Zynga (NASDAQ:ZNGA) and Facebook (NASDAQ:FB) are still facing analyst downgrades and have recently disappointing business results. Despite this bad news and subsequent plunges in share prices, these social media companies are still not cheap and should be avoided by conservative investors.
Don't Bet the Farmville
Zynga, the gaming company that provides games on Facebook, is struggling to turn a profit for shareholders. Zynga went public in December and its stock has since dropped 70%.
Zynga is currently trading in a range between $2 and $3 per share, a range that is much lower than $15 per share price levels seen in March. Despite this lackluster performance, CEO and majority shareholder Mark Pincus refuses to sell, denying investors a way to cut their losses on this investment. Even should Pincus receive and offer of $10 a share, he has expressed his goal to keep the company independent and to remain as CEO for the rest of his career.
There is definitely a need for activist shareholders to rise up and advocate for change, but there is no way for other shareholders to credibly threaten the majority shareholder and CEO. Many stockholders are ready to cut their losses and sell this lackluster investment to a mainstream gaming company such as Take-Two Interactive Software (NASDAQ:TTWO), Electronic Arts (NASDAQ:EA) or Activision Blizzard (NASDAQ:ATVI). It remains to be seen what the minority stockholders can do to influence Pincus as Zynga struggles to grow as a company or to sell to another firm.
In July, Zynga posted lower than expected profit for the second quarter, precipitating a decline in share values. Zynga attributed this loss to Facebook's changing interface, which made Zynga's games less prominent and thus harder to locate. After Facebook's Timeline was released and slowly forced upon Facebook's users, Zynga's FarmVille, CityVille, and CastleVille lost more than 20% of their participants. Moreover, Facebook itself has lost value since it has gone public. The company has now made a new, more conservative estimate of share earnings for the 2012 year, scaling back its original prediction of 23-29 cents a share to four to nine cents.
Investors and analysts have not lost all hope for Zynga, however. Many look to the prospect of a new Chief Operating Officer to manage the company better and for the possibility of exploring other options in addition to Facebook through which to reach consumers. Additionally, Zynga tops its segment of the market in having the highest percentage of its market capitalization in cash and investments as a result of its lowering stock price.
Facebook's story is parallel to Zynga's. Facebook's CEO, Mark Zuckerberg, owns the majority of voting rights. Facebook stock has plummeted since its $38 per share IPO to nearly $18 per share, angering many IPO investors. Analysts are revising price targets lower, from $25 per share to $15 per share. Share prices may fall further as the lockup which prohibited early investors recently expired. Many of these shareholders will likely try to sell part or all their 271 million unlocked shares rather than wait for the stock to recover. An additional avalanche of 1.66 billion Facebook shares will become available for trading in the next nine months, with 1.2 billion to be unlocked in November of 2012. Many of the holders of these stocks invested early in the company, at much lower price points and are anxious to take a profit.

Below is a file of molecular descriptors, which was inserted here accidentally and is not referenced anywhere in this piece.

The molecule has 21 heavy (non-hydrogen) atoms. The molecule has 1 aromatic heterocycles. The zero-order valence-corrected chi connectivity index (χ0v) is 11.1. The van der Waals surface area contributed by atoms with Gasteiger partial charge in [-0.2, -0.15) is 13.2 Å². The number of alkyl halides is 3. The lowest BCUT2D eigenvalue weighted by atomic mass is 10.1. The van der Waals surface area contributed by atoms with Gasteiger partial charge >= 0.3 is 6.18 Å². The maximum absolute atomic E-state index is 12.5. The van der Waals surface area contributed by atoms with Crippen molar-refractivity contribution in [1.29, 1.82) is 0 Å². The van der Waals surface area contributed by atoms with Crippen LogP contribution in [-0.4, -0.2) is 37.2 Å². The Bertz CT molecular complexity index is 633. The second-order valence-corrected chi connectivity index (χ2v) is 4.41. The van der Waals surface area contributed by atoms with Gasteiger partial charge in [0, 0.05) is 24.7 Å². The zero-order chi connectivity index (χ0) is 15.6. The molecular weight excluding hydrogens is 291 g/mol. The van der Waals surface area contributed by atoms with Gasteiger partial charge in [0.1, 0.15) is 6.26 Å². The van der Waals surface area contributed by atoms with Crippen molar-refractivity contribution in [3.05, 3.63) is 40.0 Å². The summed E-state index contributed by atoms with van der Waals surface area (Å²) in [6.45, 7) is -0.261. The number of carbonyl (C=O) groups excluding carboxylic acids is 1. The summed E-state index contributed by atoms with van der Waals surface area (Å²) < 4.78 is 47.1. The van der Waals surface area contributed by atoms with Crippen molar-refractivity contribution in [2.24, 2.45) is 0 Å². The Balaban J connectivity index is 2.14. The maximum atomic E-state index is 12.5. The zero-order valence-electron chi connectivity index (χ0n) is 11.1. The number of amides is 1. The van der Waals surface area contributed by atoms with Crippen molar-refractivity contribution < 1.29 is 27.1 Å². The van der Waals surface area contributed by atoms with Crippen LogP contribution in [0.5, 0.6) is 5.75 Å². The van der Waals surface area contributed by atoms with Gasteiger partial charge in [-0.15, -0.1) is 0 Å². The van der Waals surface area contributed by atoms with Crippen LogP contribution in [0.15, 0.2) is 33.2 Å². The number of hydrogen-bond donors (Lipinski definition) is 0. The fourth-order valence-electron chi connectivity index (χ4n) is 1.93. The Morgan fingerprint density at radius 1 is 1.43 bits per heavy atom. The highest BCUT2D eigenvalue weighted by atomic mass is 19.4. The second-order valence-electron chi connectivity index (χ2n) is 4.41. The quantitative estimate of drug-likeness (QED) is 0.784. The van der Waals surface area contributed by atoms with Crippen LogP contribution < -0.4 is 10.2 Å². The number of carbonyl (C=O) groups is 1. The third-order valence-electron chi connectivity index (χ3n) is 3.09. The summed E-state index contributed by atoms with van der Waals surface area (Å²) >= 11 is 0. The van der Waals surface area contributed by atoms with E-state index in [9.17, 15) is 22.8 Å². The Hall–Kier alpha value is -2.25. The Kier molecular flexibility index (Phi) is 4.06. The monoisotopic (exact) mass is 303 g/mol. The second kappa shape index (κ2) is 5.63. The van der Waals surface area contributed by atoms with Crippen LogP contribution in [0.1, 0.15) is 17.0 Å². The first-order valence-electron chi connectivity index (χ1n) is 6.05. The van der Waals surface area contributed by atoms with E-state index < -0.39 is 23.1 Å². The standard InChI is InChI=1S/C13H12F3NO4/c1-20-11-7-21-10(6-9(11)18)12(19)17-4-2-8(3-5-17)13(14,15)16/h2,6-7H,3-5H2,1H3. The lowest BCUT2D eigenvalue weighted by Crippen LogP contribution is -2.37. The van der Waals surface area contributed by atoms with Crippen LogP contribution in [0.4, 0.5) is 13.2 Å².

This injection of new shares into the market will likely send Facebook share prices down dramatically. Moreover, price declines in this flagship social media stock will likely drive other social media stocks like Zynga down.
Huge losses for shareholders have not yet made either Zynga nor Facebook cheap. Consider the following valuation multiples:
Take-Two Interactive Software
Unfortunately, a trailing twelve month price-to-earnings ratio is not useful for Zynga because it suffered a loss over the past year. Hence, this key ratio is not helpful. The price-to-book ratio is treacherous for comparing stocks which have internally-developed intellectual property that is not recognized by the balance sheet. Moreover, since many of these firms have business models whose profitability is questioned, using the price-to-sales ratio is insufficient since it presumes that sales will eventually lead to earnings.
Instead, we are forced to use the forward price-to-earnings multiple for comparison. This valuation metric shows how Zynga is valued more like Facebook than it is to gaming software companies. Facebook and Zynga trade above 25 times forward earnings while Take-Two, Electronic Arts, and Activision Blizzard trade near 10 times forward earnings. Essentially, the market is posing the following question to investors: "Are you willing to pay 2.5 times as much for social media stocks than you are for conventional gaming companies?"
Since investors in the second half of 2012 are starting to consider traditional metrics like earnings or cash flows as requirements for valuing these Web 2.0 bubble stocks, the answer to this question should be a clear "no." Investors should require a discount to endure the volatility which will likely come from the addition of new Facebook shares to the secondary markets. Instead of buying shares in Zynga and Facebook, investors should consider buying shares of Activision Blizzard and Electronic Arts. Each company trades at much lower forward price-to-earnings multiples, and both are currently profitable companies.